[Press Release]
Earth-Originated Plasma is Responsible for the Development of Space Storms
~Discovery by the Arase Satellite Reverses Conventional Theory: Earth-Originated...

Joint Press Release
Satoshi Kasahara (Associate Professor, Department of Earth and Planetary Science)

Professor Lynn Kistler, Professor Yoshizumi Miyoshi, and Project Associate Professor Tomoaki Hori of Nagoya University and their colleagues, Associate Professor Kazushi Asamura and Professor Iku Shinohara of the Japan Aerospace Exploration Agency, Associate Professor Satoshi Kasahara and Assistant Professor Kunihiro Keika of the University of Tokyo, and Associate Professor Shoichiro Yokota of Osaka University, and their colleagues in the United States discovered that the main cause of space storms is plasma originating from the Earth, rather than plasma originating from the Sun as previously thought.

Through international collaboration, the research team analyzed data from a total of four scientific satellites, including the Japanese Geospace Exploration Satellite Arase, NASA of the United States, and ESA of Europe. As a result, they succeeded for the first time in separating the composition of solar- and terrestrial-origin plasma in near-Earth space (geospace), and discovered that the plasma in the Earth’s magnetosphere changes from solar to terrestrial origin during space storms. They also identified that the Earth-origin hydrogen ions are initially dominant in the development of space storms, and that the Earth-origin oxygen ions later become the main cause of space storms.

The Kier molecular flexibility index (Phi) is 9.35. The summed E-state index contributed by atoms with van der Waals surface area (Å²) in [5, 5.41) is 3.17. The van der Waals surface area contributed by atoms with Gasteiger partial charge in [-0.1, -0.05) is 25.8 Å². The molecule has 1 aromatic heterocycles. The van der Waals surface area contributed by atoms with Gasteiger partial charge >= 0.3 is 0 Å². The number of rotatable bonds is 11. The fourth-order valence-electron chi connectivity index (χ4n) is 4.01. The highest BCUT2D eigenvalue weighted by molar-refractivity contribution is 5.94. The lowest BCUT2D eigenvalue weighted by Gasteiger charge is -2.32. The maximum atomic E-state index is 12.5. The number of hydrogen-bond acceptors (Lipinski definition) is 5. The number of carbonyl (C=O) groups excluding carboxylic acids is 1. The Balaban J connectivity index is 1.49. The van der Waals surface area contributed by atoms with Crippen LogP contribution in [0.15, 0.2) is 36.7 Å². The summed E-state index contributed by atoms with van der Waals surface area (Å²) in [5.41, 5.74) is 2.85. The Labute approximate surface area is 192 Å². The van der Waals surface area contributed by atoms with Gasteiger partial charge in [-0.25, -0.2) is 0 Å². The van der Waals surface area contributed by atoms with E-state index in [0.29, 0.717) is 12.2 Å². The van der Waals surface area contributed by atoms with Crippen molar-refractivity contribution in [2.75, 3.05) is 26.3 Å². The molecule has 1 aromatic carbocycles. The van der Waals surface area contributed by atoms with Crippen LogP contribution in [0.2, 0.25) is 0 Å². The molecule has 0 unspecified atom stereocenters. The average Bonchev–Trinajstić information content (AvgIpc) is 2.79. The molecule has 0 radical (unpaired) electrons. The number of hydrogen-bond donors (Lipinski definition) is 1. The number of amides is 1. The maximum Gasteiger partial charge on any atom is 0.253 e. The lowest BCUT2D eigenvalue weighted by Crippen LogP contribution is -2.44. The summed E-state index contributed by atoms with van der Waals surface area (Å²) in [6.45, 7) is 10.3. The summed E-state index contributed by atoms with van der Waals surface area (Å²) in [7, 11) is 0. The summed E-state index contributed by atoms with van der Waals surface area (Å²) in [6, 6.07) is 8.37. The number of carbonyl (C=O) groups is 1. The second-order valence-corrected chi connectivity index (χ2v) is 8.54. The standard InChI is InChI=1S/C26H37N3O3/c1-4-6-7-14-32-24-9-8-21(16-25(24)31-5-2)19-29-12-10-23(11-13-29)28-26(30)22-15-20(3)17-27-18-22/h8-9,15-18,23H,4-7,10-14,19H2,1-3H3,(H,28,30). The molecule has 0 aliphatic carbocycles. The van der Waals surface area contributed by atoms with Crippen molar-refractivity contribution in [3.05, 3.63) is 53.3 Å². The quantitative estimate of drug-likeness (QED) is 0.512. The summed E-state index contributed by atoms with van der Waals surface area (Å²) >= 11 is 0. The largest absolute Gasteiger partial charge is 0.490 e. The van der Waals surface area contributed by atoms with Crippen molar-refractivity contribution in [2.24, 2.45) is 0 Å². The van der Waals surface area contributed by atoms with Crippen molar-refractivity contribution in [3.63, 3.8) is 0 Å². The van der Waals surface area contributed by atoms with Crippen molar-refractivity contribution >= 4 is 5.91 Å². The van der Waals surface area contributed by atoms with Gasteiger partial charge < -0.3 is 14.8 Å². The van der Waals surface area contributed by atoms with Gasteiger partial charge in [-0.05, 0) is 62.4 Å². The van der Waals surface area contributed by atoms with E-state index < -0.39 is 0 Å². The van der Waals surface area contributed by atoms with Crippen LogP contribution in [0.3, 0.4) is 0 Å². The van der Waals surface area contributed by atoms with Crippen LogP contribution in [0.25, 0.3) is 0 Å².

This indicates that not only ions of solar origin, as previously thought, but also those of terrestrial origin influence the development of space storms. During space storms, the space environment around the Earth changes drastically, which can cause disturbances to satellites and strong electric currents on the ground, which can affect the power grid. This research indicates that an accurate understanding of the behavior of not only plasma from the sun but also from the earth is necessary to understand the changes in the space environment caused by space storms and to predict space storms, which will force a major change in the conventional understanding of space storms.

The research results were published in the British scientific journal Nature Communications on October 30, 2023, at 7:00 p.m. CST.

For more details, please refer to the following

Graduate School of Science web: https://www.s.u-tokyo.ac.jp/ja/press/10073/
Publication URL: https://www.nature.com/articles/s41467-023-41735-3

[Press Release]
Earth-Originated Plasma is Responsible for the Development of Space Storms
~Discovery by the Arase Satellite Reverses Conventional Theory: Earth-Originated Plasma is Responsible for the Development of Space Storms は
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[Press Release]
Deep learning speeds up galactic calculations
A new way to simulate supernovae may help shed light on our cosmic...

Supernovae, exploding stars, play a critical role in the formation and evolution of galaxies. However, key aspects of them are notoriously difficult to simulate accurately in reasonably short amounts of time. For the first time, a team of researchers, including those from The University of Tokyo, apply deep learning to the problem of supernova simulation. Their approach can speed up the simulation of supernovae, and therefore of galaxy formation and evolution as well. These simulations include the evolution of the chemistry which led to life.